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A Deeper Look at The Merchant’s Tale


Against a stormy sea and a foundering sailing ship, two boatloads of sailors struggle to reach shore; cover of The Merchant's Tale

It’s a week now since The Merchant’s Tale became available on Amazon.com. (If you prefer to order through a bookstore, have patience with us, please: we’ve encountered a technical glitch that is taking time to work out.) To celebrate the one-week anniversary, I am breaking with tradition and posting on Wednesday instead of Friday.


So what can I say about The Merchant’s Tale that I haven’t already said? You have the essence of the story from the last two weeks’ posts, as well as from the link above. But boiling an entire novel down to two paragraphs forces the summarizer to leave out a great deal. What’s most visible in the cover text is the main source of tension: in this case, politics—specifically, the jockeying of various European powers for supremacy. The book is set in the mid-sixteenth century, a time when England under its Tudor monarchs felt shut out of the European market by the Belgians and the Dutch. In search of new markets, a group of Merchant Adventurers (their own name for themselves) under the command of Richard Chancellor set off to seek a northern route to China and the East Indies.


Instead, they found Russia, which when they arrived in 1553 was locked in an on-again/off-again war with the dynastically joined states of Poland and Lithuania to its west. At the moment when Chancellor and his men arrived, Russian nobles felt pretty good about themselves, since the year before they had conquered the Khanate of Kazan, their main competitor in the east. Surely, with a little help from these strange foreign friends, the tsar’s army would have no trouble eliminating the country’s western enemies as well.


From a twenty-first century perspective, it may be difficult to imagine Russia, a global if rather tattered superpower, not being able to control Poland and Lithuania, which were allied, however reluctantly, with the Soviet Union as recently as thirty years ago. But at the time when The Merchant’s Tale takes place, Russia was only about half the size it is now, and that only because it had just incorporated Kazan. Ukraine was not part of Russia at all. Instead it belonged to Lithuania, which together with Poland controlled a huge swath of land from the Baltic Sea almost to the Black Sea.


Tsar Ivan the Terrible, despite his moniker, couldn’t imagine taking back Ukraine. What he wanted was artillery that would give his landlocked state an entry to the Baltic Sea. Pretty much everyone else in Europe wanted to make sure Ivan got no such thing. Even Edward VI of England and his older half-sister, Mary Tudor—who succeeded Edward during Chancellor’s first voyage—had little incentive to arm the tsar. But when the English merchants showed up on Ivan’s doorstep, having circumnavigated Scandinavia, it occurred to the tsar that there might be another path to his goal.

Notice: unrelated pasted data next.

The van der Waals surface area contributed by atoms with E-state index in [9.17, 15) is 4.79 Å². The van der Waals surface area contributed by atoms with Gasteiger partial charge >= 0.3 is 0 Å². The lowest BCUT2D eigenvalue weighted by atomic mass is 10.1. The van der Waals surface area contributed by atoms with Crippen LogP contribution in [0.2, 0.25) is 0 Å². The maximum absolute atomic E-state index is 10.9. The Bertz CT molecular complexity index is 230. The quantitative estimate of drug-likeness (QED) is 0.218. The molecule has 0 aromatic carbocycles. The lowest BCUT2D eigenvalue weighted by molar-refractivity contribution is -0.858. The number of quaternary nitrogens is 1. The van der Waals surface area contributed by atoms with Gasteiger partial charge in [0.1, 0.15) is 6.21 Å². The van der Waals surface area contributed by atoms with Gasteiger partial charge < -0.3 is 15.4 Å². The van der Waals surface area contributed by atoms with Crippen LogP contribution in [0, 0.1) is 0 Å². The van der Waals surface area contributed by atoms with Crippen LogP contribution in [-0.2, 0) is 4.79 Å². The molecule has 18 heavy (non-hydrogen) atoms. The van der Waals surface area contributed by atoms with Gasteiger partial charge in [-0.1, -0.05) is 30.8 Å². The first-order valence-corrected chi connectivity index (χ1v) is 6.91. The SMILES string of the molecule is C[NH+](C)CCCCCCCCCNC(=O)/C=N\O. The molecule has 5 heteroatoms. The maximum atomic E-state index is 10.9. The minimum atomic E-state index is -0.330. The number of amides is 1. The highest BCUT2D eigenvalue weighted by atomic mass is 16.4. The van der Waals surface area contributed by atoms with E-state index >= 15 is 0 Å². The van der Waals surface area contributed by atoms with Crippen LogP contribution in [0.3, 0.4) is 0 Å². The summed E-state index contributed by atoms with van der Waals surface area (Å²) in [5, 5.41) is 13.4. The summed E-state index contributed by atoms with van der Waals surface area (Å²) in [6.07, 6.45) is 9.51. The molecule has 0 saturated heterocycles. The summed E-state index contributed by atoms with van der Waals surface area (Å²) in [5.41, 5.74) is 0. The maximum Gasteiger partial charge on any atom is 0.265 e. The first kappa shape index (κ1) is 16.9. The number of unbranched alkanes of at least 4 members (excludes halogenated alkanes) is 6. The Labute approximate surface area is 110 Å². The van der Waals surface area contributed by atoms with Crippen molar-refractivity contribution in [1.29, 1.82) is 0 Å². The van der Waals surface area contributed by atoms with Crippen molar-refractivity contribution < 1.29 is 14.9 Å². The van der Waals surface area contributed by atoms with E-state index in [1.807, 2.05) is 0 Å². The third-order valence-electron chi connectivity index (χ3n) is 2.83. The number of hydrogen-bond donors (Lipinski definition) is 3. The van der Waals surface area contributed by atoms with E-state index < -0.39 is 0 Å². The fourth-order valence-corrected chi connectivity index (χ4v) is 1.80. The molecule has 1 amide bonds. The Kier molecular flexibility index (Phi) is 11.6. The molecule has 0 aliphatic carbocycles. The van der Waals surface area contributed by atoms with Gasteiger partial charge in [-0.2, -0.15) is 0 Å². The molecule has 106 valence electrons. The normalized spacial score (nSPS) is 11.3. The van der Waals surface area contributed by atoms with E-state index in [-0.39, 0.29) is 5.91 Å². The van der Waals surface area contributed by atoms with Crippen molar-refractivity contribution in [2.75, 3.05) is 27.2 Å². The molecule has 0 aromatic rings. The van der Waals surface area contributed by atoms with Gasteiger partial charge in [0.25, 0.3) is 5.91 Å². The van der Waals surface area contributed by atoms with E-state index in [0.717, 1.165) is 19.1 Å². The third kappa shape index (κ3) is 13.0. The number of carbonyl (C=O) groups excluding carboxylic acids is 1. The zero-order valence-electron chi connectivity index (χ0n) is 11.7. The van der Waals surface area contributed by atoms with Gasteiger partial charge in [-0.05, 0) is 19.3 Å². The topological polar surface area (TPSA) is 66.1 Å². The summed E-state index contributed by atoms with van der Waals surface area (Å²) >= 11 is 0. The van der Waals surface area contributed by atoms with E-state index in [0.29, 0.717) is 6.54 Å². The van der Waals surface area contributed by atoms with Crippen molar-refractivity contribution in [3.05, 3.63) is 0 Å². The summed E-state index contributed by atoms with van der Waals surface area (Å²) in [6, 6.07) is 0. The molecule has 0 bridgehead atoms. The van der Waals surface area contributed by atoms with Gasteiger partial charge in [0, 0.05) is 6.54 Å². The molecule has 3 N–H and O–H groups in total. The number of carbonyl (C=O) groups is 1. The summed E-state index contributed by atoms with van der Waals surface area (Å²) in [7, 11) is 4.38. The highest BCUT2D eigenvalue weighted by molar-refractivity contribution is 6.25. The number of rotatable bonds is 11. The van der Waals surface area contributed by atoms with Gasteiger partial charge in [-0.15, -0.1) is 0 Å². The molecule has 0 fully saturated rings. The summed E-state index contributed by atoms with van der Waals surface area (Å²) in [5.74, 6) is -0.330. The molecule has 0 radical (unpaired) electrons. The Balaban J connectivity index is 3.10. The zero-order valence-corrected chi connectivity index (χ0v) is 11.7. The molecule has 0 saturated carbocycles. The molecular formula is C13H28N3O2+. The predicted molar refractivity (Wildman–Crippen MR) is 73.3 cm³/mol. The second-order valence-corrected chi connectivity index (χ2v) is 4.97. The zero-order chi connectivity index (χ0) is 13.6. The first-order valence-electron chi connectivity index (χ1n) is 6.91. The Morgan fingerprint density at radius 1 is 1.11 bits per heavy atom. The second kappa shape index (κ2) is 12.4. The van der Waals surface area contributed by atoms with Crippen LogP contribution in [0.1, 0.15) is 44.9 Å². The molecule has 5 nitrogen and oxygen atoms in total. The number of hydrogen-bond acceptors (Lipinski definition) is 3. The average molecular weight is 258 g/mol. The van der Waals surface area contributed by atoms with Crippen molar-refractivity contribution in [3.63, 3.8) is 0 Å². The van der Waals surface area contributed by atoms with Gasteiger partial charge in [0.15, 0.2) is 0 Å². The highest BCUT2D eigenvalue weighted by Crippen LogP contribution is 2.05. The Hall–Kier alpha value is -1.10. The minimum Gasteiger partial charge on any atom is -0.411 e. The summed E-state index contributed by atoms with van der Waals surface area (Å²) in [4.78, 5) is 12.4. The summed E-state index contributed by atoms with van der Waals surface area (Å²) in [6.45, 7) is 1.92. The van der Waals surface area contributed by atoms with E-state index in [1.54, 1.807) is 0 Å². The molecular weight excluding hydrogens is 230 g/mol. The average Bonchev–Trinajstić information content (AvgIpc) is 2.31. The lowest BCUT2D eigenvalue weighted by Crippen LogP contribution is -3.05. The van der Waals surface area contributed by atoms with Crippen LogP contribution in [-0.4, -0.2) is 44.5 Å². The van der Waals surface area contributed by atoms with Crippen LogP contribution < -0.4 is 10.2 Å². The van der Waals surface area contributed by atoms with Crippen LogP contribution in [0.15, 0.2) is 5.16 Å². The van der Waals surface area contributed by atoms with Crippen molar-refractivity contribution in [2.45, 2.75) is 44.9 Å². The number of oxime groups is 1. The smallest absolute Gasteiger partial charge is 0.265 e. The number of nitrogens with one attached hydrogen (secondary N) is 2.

That’s the background to the story, but of course, a novel is not a history lesson. The main part of the tale involves a fictional sister and brother—Pyotr and Selina, the orphaned children of a cloth merchant who lived for some years in Danzig (Gdansk) before returning to his Moscow home. While abroad, his children acquired a classical education, and the daughter, Selina, was promised to a young and upcoming merchant of German descent, Karl Scharping. Back in Russia, Selina, still a child, promptly forgets about her promised bridegroom. When the book begins, though, it becomes clear that Karl has not forgotten either her or his friendship with Pyotr.


At first, Selina seems to accept the idea of Karl as a husband—girls in those days didn’t have much say in whom they married, so her expectations are low. But when she falls madly in love with Charles Anderson (also fictional), one of the Englishmen traveling with Chancellor, her view of what she can expect in life changes. Meanwhile, Karl and Pyotr are trying to corner the trade in caviar from the south, and their business partnership can only be strengthened by Karl’s marriage to Selina.


The pressure is on. Can Selina resist? Will Charles remain true? Or, as her friends and family insist, is she placing her future at risk by trusting a man who may have no more to recommend him than a pretty face and a gift for Latin verse?


Is it a love story? No, not quite. It has elements of mystery, although it’s not a classic amateur detective novel either. It really is historical fiction—about the clash of cultures and expectations, the difficult journey to taking control of one’s own life (especially for women), about conflict and disappointment and forgiveness, and perhaps a window onto a little-known world.


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